Review Summary: Infectious4 of 4 thought this review was well written
In the simplest terms, Volbeat are a hugely popular and successful Danish rock band that combines the elements of rock, metal and country to create a unique and extremely catchy sound. Their previous album, Beyond Hell/Above Heaven
cemented the group as a force to be reckoned with in the rock community; full of catchy hooks, choruses, and the groups knack for combining elements of said genres seamlessly, the album set the bar very high for Volbeat, leaving the question: could they continue their consistent releases and top it with their next album?
Outlaw Gentleman & Shady Ladies
sees Volbeat move to a slightly more mainstream rock focus with their music; still full of soaring choruses, the album feels like it was meant to pull in even more fans by making it as catchy as possible with the opportunity for multiple singles to hit the radio-waves. The great thing about Volbeat is that they have always been able to make great music that was both catchy and unique, as seen with their last album. Michael Poulsen still has that unique voice that dredges up memories of both James Hetfield and Elvis, sometimes within seconds in the same song, and the addition of former Anthrax guitarist Rob Caggiano provides the band with something somewhat lacking on their last album; thrashy riffs, technical and frequent solos, and an overall heaviness that, while present on some of their songs, seemed a bit out of place at times and sometimes too forced.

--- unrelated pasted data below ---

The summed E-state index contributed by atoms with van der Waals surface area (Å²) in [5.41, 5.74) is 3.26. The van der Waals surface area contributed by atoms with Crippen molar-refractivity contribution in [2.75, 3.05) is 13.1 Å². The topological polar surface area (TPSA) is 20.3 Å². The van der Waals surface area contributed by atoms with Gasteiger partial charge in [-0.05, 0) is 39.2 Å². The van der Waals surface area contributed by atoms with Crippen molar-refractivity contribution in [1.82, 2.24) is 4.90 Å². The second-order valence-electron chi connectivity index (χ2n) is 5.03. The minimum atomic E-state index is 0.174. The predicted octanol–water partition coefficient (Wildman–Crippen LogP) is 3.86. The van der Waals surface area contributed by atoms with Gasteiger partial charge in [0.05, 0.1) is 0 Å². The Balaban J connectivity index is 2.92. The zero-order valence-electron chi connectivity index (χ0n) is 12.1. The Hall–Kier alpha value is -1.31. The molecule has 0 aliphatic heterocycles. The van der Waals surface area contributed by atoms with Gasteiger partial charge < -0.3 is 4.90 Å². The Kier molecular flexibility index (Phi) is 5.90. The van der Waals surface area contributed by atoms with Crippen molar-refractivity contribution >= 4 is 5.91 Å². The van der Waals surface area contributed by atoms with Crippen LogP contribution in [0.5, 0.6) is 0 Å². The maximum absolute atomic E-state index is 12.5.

With that, saying the album is more “mainstream” is not meant to imply that the quality has diminished for the sake of more radio play; rather, it simply means the album presents the most accessible Volbeat to date, as most songs could realistically be singles. Furthermore, a great many songs on this album could easily be concert staples for years to come, whether one is looking for heavy metal or country laced rock as has been expected with the band. Look no further than the two collaborations the band take part in here; Room 24
sees the guys team up with metal icon King Diamond, and the song certainly does not disappoint. Rob Caggiano really makes his presence known with some very heavy riffs and rapid fire technical solos thrown in throughout, while Diamond and Poulsen combine for an awesome vocal performance. Though some may say it sounds more like a heavy King Diamond song than Volbeat, it’s very difficult to ignore how great a vocalist Poulsen is, and the song just would not be the same without either guy singing. Though not as heavy as their previous collaboration Evelyn,
the quality is still incredible and fans should be anxiously waiting to see Diamond up on stage at future concerts.
Their second collaboration finds itself on the complete opposite end of the spectrum, with Sarah Blackwood joining the group for Lonesome Rider,